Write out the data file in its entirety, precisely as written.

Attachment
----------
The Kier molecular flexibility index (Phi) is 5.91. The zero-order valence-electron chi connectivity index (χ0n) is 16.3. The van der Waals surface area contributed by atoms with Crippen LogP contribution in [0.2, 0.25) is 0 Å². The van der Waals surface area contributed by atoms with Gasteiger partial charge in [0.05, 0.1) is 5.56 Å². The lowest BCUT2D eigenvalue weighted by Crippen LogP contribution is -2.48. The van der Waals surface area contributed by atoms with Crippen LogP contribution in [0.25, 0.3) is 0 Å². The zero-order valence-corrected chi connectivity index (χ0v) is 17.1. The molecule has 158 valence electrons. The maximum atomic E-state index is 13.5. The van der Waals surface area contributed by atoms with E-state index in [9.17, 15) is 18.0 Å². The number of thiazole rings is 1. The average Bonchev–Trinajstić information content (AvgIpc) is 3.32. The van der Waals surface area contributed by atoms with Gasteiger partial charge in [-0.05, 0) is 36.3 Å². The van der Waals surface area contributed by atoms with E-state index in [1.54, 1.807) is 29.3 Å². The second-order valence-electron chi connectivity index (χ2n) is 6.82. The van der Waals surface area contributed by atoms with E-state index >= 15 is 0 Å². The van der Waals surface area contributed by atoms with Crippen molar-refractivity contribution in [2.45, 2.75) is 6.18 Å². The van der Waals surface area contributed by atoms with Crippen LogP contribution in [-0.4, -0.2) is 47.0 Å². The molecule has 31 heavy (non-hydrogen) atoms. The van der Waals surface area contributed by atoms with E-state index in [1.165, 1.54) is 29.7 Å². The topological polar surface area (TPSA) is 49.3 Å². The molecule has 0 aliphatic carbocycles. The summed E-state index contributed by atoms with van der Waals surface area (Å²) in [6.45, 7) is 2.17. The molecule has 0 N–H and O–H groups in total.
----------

The Kier molecular flexibility index (Phi) is 5.91. The zero-order valence-electron chi connectivity index (χ0n) is 16.3. The van der Waals surface area contributed by atoms with Crippen LogP contribution in [0.2, 0.25) is 0 Å². The van der Waals surface area contributed by atoms with Gasteiger partial charge in [0.05, 0.1) is 5.56 Å². The lowest BCUT2D eigenvalue weighted by Crippen LogP contribution is -2.48. The van der Waals surface area contributed by atoms with Crippen LogP contribution in [0.25, 0.3) is 0 Å². The zero-order valence-corrected chi connectivity index (χ0v) is 17.1. The molecule has 158 valence electrons. The maximum atomic E-state index is 13.5. The van der Waals surface area contributed by atoms with E-state index in [9.17, 15) is 18.0 Å². The number of thiazole rings is 1. The average Bonchev–Trinajstić information content (AvgIpc) is 3.32. The van der Waals surface area contributed by atoms with Gasteiger partial charge in [-0.05, 0) is 36.3 Å². The van der Waals surface area contributed by atoms with E-state index in [1.54, 1.807) is 29.3 Å². The second-order valence-electron chi connectivity index (χ2n) is 6.82. The van der Waals surface area contributed by atoms with E-state index >= 15 is 0 Å². The van der Waals surface area contributed by atoms with Crippen molar-refractivity contribution in [2.45, 2.75) is 6.18 Å². The van der Waals surface area contributed by atoms with Crippen LogP contribution in [-0.4, -0.2) is 47.0 Å². The molecule has 31 heavy (non-hydrogen) atoms. The van der Waals surface area contributed by atoms with E-state index in [1.165, 1.54) is 29.7 Å². The topological polar surface area (TPSA) is 49.3 Å². The molecule has 0 aliphatic carbocycles. The summed E-state index contributed by atoms with van der Waals surface area (Å²) in [6.45, 7) is 2.17. The molecule has 0 N–H and O–H groups in total.